Is Algorithmic trading good for the markets?

By: ispeculatornew
Date posted: 07.15.2009 (5:00 am) | Write a Comment  (2 Comments)

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electronic-trading-1Over the past few weeks, there has been a lot of talks about Algorithmic trading. It is basically trading that is done electronically through programmed rules. These high powered machines will trade over and over the same stocks when specific technical events happen to profit from very small mispricings between securities, to profit from momentum and even in some cases (although few would admit to this), to manipulate markets. The recent arrest of an ex-Goldman employee as long as many reports about how Goldman has mastered this form of trading had placed very high expectations on today’s earning report. And even with such high expectations, Goldman Sachs (GS) crushes estimates coming in with earnings of 3.44$B for the last quarter.

If electronic trading does account for such a high proportion of Goldman’s trading, it is certainly worth looking into as many in and outside of the markets consider this to be a potential danger. To be sure, electronic trading is now the norm and in fact now represents over 70% of trading done on us exchanges by many estimates. Many of the recent critics have said that in such a high tech game, it is now impossible for small or retail investors to compete. And yes, I agree that any small investor trying to arbitrage two markets has pretty much no chance to make it happen on his own. He would need high tech equipment, programmers and good real estate (yes, location does matter when you are talking about hundreds of a second).

But let’s be real. How many small investors are actually investing for a few seconds at a time? Very few in fact. Most investors will buy and hold, at least for a few hours or longer. And in that case, liquidity is important and I don’t think anyone would argue that these electronic traders bring lots of liquidity in the market. Having a bid-ask spread that is less than a cent will be to the advantage of most investors and that will traditionally happen a lot more on stocks that trade electronically. So yes, I do believe that these traders actually do help small investors do well, and certainly would not be the one criticising…at least not because of liquidity!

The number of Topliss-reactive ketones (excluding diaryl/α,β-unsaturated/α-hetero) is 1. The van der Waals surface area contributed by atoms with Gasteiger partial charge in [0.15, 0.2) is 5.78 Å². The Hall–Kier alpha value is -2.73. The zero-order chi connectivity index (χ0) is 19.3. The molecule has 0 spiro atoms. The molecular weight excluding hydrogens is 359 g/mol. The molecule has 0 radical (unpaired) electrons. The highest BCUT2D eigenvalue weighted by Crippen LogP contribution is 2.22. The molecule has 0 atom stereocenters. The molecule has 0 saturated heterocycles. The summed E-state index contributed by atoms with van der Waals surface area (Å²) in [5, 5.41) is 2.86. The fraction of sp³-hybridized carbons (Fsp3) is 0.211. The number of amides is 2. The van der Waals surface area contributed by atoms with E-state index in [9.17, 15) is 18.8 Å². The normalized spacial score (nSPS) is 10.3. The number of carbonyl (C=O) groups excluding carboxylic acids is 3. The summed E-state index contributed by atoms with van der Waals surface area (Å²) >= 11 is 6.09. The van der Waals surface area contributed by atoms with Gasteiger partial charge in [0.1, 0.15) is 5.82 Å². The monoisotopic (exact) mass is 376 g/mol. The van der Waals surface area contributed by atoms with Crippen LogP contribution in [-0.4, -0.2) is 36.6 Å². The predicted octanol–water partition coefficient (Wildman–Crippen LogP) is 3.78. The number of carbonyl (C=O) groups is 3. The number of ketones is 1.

Personally, I consider the more valid criticism to be about what happens in a crash, as all these electronic programs could decide to sell at once and it would send the market down very very quickly. It might be something to be looked into but considering how the markets were “fairly” calm during the past few months, which were a very good test I would say…do you agree?

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  1. Comment by Frank — July 15, 2009 @ 7:57 am

    Interesting subject!! I agree that program trading is increasing liquidity. But big institutions are doing big money (i.e. GS). If there’s a winner, there has to be a loser, individual investors like us?!?

  2. Comment by IS — July 15, 2009 @ 8:57 pm

    Interesting way to look at it, I agree… But I would say that for individual investors, it really is about liquidity.

    Another point.. as strange as it sounds, a lot of firms trade high volumes barely breaking even and even losing money and they don’t mind because their main objective is to appear as being very active

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